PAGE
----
[5] A. Kutlu, C. Haciyev, and O. Tekinalp, "Attitude determination and rotational motion parameters identification of a LEO satellite through magnetometer and sun sensor data," in Proceedings ofthe 3rd International Conference on Recent Advances in Space Technologies (RAST '07), pp. 458-461, IEEE, Istanbul, Turkey, June 2007.

[6] Y. Zhao, D. Zhang, H. Tian, and H. Li, "Mass property estimation for mated flight control," in Proceedings of the International Conference on Computer Modeling and Simulation (ICCMS '09), pp. 84-87, Mumbai, India, February 2009.

[7] G. T. Conti and L. C. G. Souza, "Satellite attitude control system simulator," Shock and Vibration, vol. 15, no. 3-4, pp. 395-402, 2008.

[8] S. Yang, S. Lee, J.-H. Lee, and H.-S. Oh, "New real-time estimation method for inertia properties of STSAT-3 using gyro data," Transactions of the Japan Society for Aeronautical and Space Sciences, vol. 58, no. 4, pp. 247-249, 2015.

[9] D. Kim, D.-G. Choi, and H.-S. Oh, "Inertia estimation of spacecraft based on modified law of conservation of angular momentum," Journal of Astronomy and Space Science, vol. 27, no. 4, pp. 353-357, 2010.

[10] D. Kim, S. Lee, and H. Leeghim, "Inertia estimation using Savitzky-Golay filter," in Proceedings of the KSAS Fall Conference, pp. 1442-1446, Jeju, Republic of Korea, November 2014.

[11] D. Kim, J. D. Turner, and S. Lee, "Inertia estimation using EKF-SGF combination," Transactions of the Japan Society for Aeronautical and Space Sciences, vol. 59, no. 3, pp. 189-191, 2016.

[12] D. Kim, S. Yang, and S. Lee, "Satellite's inertia properties estimation using EKF and SGF," in Proceedings of the Asia Pacific International Symposium on Aerospace Technology, Cairns, Australia, November 2015.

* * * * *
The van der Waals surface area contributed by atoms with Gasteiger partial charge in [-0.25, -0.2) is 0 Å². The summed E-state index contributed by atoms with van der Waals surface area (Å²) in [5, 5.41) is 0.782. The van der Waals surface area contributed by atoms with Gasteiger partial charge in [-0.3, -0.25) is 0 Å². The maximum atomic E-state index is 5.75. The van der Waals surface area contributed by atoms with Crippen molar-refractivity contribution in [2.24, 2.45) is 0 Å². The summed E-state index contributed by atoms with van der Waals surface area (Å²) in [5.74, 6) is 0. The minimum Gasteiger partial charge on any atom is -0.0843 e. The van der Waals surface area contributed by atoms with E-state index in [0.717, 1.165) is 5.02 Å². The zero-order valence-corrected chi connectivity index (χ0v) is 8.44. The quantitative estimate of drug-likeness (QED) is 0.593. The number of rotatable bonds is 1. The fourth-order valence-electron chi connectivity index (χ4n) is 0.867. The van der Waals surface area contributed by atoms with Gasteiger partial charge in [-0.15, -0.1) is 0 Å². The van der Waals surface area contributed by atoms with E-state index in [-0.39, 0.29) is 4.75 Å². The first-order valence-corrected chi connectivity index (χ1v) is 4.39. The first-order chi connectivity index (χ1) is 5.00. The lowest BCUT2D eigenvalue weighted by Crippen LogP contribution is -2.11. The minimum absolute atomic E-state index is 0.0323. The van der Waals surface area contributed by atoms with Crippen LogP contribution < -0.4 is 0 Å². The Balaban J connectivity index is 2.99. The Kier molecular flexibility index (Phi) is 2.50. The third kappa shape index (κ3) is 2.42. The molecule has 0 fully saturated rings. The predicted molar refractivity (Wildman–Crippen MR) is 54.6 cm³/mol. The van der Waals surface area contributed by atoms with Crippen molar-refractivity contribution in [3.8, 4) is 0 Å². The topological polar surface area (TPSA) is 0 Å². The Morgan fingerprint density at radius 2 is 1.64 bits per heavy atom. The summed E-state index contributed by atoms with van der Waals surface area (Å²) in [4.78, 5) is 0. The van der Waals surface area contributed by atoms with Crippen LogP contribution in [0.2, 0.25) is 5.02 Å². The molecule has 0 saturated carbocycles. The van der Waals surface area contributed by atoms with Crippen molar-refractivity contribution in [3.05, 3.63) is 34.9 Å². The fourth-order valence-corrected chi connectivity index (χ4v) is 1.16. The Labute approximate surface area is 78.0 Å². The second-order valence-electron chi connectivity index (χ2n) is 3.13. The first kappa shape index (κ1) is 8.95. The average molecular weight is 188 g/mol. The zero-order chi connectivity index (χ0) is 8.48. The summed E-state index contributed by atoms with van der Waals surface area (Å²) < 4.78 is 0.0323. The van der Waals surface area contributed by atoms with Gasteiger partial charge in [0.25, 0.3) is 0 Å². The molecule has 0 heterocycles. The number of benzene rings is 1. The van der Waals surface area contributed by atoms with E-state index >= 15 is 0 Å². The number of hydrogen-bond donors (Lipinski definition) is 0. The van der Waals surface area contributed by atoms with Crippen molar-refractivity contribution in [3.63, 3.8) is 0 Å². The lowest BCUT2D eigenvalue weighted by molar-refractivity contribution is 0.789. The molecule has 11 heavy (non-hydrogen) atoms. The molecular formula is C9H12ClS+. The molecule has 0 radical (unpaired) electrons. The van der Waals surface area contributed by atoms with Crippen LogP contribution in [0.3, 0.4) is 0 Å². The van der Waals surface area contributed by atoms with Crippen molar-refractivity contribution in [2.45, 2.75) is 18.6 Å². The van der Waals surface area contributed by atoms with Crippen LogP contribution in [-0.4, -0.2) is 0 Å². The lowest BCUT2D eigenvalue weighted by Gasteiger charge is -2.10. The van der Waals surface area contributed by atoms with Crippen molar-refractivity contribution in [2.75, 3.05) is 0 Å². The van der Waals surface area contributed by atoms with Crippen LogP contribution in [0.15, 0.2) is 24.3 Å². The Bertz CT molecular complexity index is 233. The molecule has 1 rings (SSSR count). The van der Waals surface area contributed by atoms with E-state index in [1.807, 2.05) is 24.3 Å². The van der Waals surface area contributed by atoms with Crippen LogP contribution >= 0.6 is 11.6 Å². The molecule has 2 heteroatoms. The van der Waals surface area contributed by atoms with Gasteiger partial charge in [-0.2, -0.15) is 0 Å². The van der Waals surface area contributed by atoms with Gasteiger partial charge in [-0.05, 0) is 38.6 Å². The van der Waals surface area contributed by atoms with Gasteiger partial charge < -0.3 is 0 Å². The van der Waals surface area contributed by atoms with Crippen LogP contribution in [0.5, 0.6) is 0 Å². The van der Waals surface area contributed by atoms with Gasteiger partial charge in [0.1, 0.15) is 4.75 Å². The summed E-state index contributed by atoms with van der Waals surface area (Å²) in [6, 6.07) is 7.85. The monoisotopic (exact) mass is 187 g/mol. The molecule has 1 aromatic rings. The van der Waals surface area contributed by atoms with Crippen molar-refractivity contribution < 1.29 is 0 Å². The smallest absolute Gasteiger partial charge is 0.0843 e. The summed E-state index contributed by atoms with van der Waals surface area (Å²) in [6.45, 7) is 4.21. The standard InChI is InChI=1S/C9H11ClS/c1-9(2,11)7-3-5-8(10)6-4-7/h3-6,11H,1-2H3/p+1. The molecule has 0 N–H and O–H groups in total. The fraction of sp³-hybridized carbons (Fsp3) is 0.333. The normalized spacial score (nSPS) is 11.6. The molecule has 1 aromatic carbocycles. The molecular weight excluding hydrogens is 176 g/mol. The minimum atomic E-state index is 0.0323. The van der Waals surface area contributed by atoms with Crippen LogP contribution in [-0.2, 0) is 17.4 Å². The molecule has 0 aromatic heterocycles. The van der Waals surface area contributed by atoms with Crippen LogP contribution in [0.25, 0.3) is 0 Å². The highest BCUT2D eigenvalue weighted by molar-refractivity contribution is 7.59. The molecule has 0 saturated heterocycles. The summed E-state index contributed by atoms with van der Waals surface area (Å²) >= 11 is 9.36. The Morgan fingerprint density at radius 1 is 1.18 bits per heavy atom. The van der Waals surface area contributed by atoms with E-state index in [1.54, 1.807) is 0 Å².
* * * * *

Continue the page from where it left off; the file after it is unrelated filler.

[13] S. Yang, D.-I. Cheon, S. Lee, and H.-S. Oh, "On-orbit estimation of dynamic properties for STSAT3," in Proceedings of the International Conference on Control, Automation and Systems (ICCAS '08), pp. 459-462, COEX, Seoul, Republic of Korea, October 2008.

[14] H. Schaub and J. L. Junkins, Analytical Mechanics of Space Systems, AIAA Education Series, Reston, Va, USA, 2003.

[15] J. L. Crassidis and J. L. Junkins, Optimal Estimation of Dynamic Systems, CRC Press, Boca Raton, Fla, USA, 2nd edition, 2012.

[16] J. Luo, K. Ying, and J. Bai, "Savitzky-Golay smoothing and differentiation filter for even number data," Signal Processing, vol. 85, no. 7, pp. 1429-1434, 2005.

[17] G. Vivo-Truyols and P. J. Schoenmakers, "Automatic selection of optimal Savitzky-Golay smoothing," Analytical Chemistry, vol. 78, no. 13, pp. 4598-4608, 2006.

Donghoon Kim, (1) Sungwook Yang, (2) and Sangchul Lee (2)

(1) LG Electronics, Seoul 08592, Republic of Korea

(2) Korea Aerospace University, Goyang 10540, Republic of Korea

Correspondence should be addressed to Sangchul Lee; slee@kau.ac.kr

Received 24 December 2015; Accepted 24 March 2016